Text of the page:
Currently, the market has 13 vendors and she says they try to select a variety so the vendors don’t compete with one another. In addition to fresh organic produce from farms on the East End, goat cheese, honey, organic bread and baked goods, pasta, flowers, seafood, soaps and organic coffee are sold. The market even has a tent with tables and chairs so market-goers can enjoy a cup of coffee and baked goods while taking in the view of Manhasset Bay. Vendor include Chez Hedwige, maker of gluten-free confections based in Valley Stream and Golden Earthworm Farm in Jamesport, which is owned by the Woods’ oldest daughter, Maggie, and her husband, Matthew.

PWFarmersMarket_082115D“In fact, Maggie met Matthew at the Port Washington Farmers’ Market,” says Patti. “The farm has been operating since 1996, when Matthew traded a successful career as a chef for a life of organic farming.”

John Noah Pertew of East Norwich owns Batch, maker of organic soaps, and says he began his business at the market three years ago, which he runs with his wife, Ruth Trujillo-Pertew.

“The customer base is very loyal,” says Pertew, a former resident of Port Washington. “If you have a quality product and are consistent, plus offer good customer service, the community will support you.”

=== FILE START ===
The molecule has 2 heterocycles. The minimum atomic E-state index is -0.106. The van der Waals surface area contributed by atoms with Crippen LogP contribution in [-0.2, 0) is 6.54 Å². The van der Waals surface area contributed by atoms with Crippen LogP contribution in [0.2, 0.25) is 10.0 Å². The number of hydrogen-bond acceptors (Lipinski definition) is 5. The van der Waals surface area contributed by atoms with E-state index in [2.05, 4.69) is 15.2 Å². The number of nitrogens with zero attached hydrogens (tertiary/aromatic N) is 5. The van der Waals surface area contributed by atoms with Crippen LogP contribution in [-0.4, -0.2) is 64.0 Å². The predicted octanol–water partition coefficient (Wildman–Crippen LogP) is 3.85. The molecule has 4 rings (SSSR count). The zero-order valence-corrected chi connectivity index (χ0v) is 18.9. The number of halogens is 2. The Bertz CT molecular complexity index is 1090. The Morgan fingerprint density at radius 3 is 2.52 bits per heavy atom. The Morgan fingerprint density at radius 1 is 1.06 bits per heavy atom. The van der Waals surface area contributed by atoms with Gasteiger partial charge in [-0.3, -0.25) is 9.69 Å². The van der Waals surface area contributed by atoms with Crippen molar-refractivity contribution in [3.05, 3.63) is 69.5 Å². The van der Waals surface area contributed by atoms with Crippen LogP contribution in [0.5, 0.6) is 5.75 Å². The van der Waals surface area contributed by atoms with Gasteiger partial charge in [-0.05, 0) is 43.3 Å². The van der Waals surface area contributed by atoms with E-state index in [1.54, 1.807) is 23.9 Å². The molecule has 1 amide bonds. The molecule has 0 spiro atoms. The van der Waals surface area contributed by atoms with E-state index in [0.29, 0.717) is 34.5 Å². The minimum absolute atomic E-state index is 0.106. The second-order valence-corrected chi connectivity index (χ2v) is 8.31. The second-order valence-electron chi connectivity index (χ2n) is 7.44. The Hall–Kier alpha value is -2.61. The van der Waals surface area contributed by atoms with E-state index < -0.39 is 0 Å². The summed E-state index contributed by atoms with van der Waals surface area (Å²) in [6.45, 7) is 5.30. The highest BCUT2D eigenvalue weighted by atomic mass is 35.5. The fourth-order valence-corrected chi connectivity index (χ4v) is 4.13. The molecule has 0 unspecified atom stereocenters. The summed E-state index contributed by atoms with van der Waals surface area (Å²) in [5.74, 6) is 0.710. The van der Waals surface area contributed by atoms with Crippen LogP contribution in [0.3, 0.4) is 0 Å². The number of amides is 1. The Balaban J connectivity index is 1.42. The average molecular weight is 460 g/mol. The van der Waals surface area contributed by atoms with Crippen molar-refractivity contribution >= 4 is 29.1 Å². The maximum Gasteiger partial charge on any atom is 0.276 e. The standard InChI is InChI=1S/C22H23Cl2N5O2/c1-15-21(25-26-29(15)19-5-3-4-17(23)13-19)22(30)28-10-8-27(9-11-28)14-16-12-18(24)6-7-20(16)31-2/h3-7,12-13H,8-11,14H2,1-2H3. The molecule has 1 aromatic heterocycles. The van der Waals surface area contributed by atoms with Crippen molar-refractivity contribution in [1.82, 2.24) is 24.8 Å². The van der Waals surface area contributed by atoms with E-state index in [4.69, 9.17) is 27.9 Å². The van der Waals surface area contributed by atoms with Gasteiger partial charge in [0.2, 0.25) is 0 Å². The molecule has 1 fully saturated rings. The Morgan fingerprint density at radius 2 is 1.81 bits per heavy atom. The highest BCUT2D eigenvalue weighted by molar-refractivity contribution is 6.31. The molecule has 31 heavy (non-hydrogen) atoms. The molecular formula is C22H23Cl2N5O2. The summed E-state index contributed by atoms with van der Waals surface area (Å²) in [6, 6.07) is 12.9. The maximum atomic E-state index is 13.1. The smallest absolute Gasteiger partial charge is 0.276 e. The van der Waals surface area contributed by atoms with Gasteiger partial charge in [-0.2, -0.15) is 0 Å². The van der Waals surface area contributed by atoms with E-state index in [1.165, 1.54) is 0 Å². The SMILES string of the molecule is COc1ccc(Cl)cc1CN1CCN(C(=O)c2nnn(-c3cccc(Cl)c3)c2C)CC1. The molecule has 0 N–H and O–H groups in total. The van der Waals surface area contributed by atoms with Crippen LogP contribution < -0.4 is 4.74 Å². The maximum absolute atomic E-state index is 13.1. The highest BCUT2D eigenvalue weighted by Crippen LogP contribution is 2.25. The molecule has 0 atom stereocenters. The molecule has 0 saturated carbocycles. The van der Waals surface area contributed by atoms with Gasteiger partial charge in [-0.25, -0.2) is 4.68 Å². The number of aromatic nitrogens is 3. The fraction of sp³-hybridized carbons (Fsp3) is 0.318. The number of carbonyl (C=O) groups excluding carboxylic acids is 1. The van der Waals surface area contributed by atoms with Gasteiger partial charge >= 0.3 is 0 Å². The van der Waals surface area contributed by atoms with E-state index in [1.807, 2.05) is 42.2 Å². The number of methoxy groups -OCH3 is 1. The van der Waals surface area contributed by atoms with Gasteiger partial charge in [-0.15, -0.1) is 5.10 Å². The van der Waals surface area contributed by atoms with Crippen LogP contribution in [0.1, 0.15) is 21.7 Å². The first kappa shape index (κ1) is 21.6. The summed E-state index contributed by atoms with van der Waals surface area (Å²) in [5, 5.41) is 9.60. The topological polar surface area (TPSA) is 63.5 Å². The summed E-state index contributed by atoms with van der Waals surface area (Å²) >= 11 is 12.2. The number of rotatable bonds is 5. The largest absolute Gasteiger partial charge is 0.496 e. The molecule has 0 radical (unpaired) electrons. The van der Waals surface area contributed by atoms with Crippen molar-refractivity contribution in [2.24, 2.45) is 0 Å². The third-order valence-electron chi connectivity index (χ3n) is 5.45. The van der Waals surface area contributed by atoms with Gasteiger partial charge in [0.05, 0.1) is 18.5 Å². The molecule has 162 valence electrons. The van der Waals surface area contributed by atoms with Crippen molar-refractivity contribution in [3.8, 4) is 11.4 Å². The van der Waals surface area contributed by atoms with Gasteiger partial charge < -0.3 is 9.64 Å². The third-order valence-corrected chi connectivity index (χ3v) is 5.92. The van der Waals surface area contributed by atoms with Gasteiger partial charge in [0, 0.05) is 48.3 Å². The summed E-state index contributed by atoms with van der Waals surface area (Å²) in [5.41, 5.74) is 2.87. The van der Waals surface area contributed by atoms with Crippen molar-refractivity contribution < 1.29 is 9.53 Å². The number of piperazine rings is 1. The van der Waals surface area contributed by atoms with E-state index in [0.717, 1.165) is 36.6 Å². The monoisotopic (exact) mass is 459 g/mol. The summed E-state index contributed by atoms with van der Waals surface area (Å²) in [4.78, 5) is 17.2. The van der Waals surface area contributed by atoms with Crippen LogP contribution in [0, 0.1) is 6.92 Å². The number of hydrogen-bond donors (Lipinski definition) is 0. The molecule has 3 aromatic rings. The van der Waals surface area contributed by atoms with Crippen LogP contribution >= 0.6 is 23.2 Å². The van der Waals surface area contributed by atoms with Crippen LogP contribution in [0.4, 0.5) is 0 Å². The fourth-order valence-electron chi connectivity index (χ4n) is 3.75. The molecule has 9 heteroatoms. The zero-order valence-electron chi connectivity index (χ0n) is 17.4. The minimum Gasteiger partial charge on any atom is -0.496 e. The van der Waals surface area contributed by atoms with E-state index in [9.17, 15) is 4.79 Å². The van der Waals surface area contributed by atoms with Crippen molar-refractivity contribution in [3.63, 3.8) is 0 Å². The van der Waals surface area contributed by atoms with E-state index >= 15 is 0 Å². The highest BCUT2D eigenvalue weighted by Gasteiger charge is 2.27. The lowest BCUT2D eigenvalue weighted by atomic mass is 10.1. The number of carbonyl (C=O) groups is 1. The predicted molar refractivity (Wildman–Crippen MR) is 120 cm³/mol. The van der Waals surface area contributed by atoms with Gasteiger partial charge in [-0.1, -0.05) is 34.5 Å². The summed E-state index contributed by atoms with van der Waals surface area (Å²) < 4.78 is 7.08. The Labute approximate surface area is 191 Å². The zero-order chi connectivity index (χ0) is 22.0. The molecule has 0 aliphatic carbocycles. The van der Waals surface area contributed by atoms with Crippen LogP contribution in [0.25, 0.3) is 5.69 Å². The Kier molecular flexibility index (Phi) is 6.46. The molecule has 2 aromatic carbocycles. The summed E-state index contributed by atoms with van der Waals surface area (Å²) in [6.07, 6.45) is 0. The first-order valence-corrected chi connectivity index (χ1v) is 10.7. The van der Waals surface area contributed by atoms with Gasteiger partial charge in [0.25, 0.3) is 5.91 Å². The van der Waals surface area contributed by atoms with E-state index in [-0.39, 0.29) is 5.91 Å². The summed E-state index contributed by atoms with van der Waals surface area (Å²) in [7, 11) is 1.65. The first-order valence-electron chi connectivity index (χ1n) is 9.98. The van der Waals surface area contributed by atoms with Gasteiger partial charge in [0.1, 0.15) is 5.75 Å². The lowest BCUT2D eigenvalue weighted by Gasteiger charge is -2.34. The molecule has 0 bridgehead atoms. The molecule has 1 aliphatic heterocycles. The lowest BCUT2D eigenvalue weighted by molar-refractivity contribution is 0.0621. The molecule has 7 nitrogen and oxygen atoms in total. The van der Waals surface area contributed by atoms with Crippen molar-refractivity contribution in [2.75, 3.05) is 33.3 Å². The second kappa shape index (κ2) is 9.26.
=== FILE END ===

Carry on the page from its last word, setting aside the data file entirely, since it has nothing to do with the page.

farmers-markets-on-long-island-fresh-local-food-for-your-familyHe says most already know the importance of buying organic, so there is not much need to explain it; in fact they come here because they want organic products and know this is the place to go.

“They really make it affordable to offer products and see if it is viable,” says Pertew. “It’s an opportunity for people who believe in organic products.”

Leah Munsey of Sea Cliff works at Grassroots and is in her second season managing the market.

PWFarmersMarket_082115K“I started working at Grassroots because I had recently moved to New York and was looking to work at a nonprofit,” says Munsey. “I found this job and got really lucky, because we do a lot of work on environmental health, which I believe is very important work. I am really interested in agriculture and farming, and Grassroots has given me the opportunity to be involved in the farmers’ market, the Thomas Dodge Homestead Farm, and school gardens and environmental programs in Port Washington.”

The Dodge Family Homestead Farm is a historic landmark in Port Washington and throughout the past five years, Grassroots has cultivated and managed a small organic farm where they grow vegetables for the local food bank and for the farmers’ market. Every spring, Whole Foods Market helps get it started and also helps with cleaning up in the fall. Local high school and college students volunteer their time to work on the farm.

“Our farmers’ market and the Dodge Farm project where we grow vegetables for the local food pantry are ways to give back to the community where we grew up,” says Patti.

The Port Washington Organic Farmers’ Market is open on Saturday mornings, June 13 through October 31, from 8 a.m. to noon at the Town Dock off Main Street.